With West Roxbury Municipal Court on alert, BPD will be monitoring sound levels outside Mayor Wu's Roslindale house when she leaves for work this week to ensure that if protesters keep showing up to call her names, they do it at low volume.
BPD Superintendent Gerard Bailey told a City Council committee on Friday that the department has coordinated with officials at the courthouse to deal with any potential violations of the city noise ordinance - which bars sounds above 70 dB before 7 a.m., roughly when the mayor leaves for work each morning.
To date, Bailey told the committee, police have not cited anybody for anything at the protests, during which demonstrators have called Wu "Hitler" and a child abuser, screamed at her children that their mother will be going to prison and tried to follow her and her two sons as she took them to school. The screamers initially claimed to be upset about Wu's requirement that city employees get vaccinated against Covid-19, but then began yelling about how mask requirements at Boston public schools constitute child abuse.
Bailey said police have used a similar tactics as at other "First Amendment" demonstrations by trying to defuse and de-escalate things rather than arrest people - and to protect the mayor.
He said police have asked demonstrators to put away drums and whistles and that when they tried to follow Wu and her sons, five to six officers made a point of standing between the two sides.
"The mayor's safety, her children, are paramount to us," he said.
But, Bailey continued, over the last two weeks, the protesters have sort of dribbled away - they haven't been showing up every week day and even then, sometimes only one or two have appeared. However, that ended this morning, when some North End restaurant owners, upset at a city charge to use public sidewalks and streets for outdoor dining, journeyed to Roslindale.
Bailey spoke at a committee hearing, led by Councilor Ricardo Arroyo (Hyde Park, Mattapan, Roslindale) on a proposal by the Wu administration to bar "targeted" picketing outside somebody's home between 9 p.m. and 9 a.m., with fines of between $100 and $300 for violators.
Councilor Kendra Lara (Jamaica Plain, West Roxbury), who said she remains concerned the new ordinance could be turned against others - for example, people protesting against an eviction or even just gathering to remember somebody shot to death - questioned why police have yet to use existing laws, such as against harassment. She and other councilors said the issue is not just the effect on the mayor but on her neighbor's as well.
"I think we've moved beyond the First Amendment and protest at this point," and into the realm of criminal harassment, she said.
Councilors Ruthzee Loujeune (at large) and Erin Murphy (at large), who said she has an 80-year-old aunt who lives near the mayor's house, also worried about the impact on other sorts of protests, even one-off demonstrations.
Councilor Tania Fernandes Anderson (Roxbury), said she would prefer police enforce existing laws without the council having to pass a new ordinance and wondered how we've gotten to this point.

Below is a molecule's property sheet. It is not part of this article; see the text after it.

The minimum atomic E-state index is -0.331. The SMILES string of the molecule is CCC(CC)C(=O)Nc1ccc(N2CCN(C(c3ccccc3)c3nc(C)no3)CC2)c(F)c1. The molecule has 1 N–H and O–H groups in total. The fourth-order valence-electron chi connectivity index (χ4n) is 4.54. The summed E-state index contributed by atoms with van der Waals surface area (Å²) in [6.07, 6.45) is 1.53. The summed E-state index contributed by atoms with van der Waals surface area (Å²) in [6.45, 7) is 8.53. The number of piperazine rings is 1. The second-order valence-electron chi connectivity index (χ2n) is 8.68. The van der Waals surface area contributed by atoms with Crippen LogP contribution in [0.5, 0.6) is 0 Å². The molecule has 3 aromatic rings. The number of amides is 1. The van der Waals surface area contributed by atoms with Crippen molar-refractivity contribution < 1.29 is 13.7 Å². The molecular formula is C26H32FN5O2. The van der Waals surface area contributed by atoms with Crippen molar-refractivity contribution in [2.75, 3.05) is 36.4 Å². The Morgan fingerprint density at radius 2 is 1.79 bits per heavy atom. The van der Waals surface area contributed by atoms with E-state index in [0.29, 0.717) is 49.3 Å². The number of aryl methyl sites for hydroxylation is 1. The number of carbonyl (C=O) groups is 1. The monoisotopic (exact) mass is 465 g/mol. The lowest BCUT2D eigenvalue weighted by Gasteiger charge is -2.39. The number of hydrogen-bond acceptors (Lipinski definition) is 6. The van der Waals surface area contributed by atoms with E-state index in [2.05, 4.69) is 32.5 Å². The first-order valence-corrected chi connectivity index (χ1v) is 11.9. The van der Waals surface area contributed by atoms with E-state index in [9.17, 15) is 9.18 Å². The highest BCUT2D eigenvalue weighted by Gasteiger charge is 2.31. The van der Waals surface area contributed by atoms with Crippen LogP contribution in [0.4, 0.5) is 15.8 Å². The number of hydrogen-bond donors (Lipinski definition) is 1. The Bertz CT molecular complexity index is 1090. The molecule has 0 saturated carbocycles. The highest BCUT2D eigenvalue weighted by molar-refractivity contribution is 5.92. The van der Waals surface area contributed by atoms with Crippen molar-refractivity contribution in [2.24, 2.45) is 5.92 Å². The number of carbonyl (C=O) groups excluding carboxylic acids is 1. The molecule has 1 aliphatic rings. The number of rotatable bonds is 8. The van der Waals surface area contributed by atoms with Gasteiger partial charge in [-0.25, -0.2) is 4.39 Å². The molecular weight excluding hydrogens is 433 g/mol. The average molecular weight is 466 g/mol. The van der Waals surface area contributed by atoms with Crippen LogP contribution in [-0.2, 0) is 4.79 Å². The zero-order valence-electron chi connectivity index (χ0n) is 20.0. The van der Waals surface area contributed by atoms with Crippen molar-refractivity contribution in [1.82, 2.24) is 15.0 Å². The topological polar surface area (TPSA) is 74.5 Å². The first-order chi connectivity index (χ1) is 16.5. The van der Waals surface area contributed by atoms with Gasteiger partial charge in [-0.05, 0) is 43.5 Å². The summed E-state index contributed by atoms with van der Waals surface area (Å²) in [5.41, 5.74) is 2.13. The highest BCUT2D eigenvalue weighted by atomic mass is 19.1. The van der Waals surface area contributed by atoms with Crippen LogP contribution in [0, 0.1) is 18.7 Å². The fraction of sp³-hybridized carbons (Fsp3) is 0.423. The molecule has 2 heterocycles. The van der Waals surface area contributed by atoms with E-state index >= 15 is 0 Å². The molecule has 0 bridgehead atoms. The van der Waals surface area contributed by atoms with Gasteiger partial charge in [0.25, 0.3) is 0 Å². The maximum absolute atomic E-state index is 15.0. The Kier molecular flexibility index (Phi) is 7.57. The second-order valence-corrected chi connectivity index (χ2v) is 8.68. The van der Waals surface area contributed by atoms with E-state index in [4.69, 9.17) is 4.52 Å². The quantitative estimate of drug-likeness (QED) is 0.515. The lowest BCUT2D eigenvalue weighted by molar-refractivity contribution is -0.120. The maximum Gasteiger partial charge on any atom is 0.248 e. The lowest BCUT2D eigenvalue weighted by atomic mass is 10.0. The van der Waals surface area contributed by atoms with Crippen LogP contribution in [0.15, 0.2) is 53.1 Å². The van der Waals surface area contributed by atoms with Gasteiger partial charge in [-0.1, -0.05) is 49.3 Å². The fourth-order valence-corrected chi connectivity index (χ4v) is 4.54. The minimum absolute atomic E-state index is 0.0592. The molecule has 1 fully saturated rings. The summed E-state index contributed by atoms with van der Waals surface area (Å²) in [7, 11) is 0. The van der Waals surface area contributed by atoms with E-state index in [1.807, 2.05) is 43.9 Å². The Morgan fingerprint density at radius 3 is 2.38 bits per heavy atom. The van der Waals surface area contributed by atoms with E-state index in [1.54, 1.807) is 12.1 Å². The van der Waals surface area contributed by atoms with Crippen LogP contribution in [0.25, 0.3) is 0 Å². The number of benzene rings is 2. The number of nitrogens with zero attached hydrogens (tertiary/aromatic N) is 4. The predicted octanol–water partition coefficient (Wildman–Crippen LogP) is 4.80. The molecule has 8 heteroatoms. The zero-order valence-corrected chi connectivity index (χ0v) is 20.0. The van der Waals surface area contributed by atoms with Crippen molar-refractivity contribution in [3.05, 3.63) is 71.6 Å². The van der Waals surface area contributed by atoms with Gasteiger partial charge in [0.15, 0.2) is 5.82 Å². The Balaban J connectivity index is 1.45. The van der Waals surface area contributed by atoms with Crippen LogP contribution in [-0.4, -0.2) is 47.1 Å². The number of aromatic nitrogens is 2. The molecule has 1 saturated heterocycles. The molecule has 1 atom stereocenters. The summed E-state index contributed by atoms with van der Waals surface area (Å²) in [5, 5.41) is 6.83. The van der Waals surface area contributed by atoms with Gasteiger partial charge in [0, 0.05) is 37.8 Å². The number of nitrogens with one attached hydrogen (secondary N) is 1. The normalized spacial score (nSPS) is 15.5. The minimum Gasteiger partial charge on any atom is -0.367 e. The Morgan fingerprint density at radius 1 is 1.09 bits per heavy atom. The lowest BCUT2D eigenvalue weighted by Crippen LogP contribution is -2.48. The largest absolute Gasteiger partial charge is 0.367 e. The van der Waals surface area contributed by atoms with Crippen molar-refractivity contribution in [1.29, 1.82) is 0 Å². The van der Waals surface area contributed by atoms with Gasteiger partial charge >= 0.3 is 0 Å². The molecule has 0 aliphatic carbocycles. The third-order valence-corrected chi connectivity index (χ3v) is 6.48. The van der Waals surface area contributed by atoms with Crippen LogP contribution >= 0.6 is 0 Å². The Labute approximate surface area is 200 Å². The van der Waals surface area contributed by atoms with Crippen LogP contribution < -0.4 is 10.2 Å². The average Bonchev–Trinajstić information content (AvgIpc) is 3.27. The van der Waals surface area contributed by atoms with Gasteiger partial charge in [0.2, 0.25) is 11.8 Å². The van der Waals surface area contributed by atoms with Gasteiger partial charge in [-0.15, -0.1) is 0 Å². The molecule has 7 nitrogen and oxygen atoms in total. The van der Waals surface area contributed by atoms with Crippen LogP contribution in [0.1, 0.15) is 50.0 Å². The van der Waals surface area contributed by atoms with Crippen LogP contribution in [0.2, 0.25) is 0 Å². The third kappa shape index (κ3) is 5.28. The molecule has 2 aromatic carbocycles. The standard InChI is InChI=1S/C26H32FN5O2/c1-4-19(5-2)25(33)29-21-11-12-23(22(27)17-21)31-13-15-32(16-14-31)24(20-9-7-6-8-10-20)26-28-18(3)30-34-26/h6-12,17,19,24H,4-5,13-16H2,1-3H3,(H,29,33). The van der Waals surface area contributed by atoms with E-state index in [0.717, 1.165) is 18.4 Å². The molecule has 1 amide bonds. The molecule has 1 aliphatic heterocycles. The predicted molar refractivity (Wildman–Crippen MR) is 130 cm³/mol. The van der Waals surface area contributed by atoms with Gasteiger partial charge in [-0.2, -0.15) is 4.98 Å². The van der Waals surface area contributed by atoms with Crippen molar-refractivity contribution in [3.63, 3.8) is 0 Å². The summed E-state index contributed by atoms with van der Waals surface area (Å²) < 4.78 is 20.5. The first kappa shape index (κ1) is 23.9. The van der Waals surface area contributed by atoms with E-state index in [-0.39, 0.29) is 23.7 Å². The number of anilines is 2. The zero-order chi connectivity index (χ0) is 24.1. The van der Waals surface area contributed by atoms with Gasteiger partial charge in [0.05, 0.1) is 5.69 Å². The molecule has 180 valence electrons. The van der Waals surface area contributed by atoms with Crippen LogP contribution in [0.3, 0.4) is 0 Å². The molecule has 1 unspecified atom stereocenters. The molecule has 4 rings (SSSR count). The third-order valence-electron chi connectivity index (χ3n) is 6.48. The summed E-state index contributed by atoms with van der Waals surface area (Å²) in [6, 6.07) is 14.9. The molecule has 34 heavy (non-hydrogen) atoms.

"If our mayor was a white man, would this be the situation?" she asked, answering, "I believe that had she been of other demographic, she would not be having to face this issue."
She wondered who's paying these people who show up every single morning, and added, "Who does this? ... This is not picketing, this is totally different."
Council President Ed Flynn agreed, but said that was reason enough to pass the new ordinance.
"This is intentional harassment against the mayor," Flynn said. "It's trying to intimidate the mayor, it's trying to intimidate a woman of color. ... That's all this is."
Arroyo said the proposed law would still provide "12 hours of the day for you to go and do this outside say my mother's home and make her feel unsafe."
Bailey acknowledged that in his 33 years with BPD, he has never seen this sort of sustained, day after day protesting outside one person's house.
Bailey said that police have yet to see enough "probable cause" to charge anybody outside the mayor's house - or more recently, outside Arroyo's mother's house, with criminal harassment. Wu or her neighbors could seek an anti-harassment order in court, if they could show three examples of such activity, but to date, none has done so.
Arroyo, who supports the proposed measure, said the new ordinance is not just about Wu - he noted that Flynn and his son have been targeted as well as his mother, and that family members and neighbors don't deserve to feel unsafe in their own homes. While the mayor has a complement of BPD officers protecting her, Flynn and his mother do not, he said. When the bucket bangers showed up at his mother's house - and then kept on yelling even after she told them he wasn't there and didn't live there, "she did not feel safe in that moment," he said. Police did eventually arrive at the scene.
The committee will continue work to fine-tune the language of the proposed ordinance before submitting it to the council as a whole for its vote. Louijeune asked Bailey to provide statistics on how many noise-ordinance citations BPD has issued across the city for all reasons in both the ten weeks since the protesters have been showing up at Wu's house and for the past year, the lawyers were also asked for details on how and where somebody could appeal a citation under the new ordinance and for guidance on some language tweaking in the proposed ordinance.
Watch the hearing: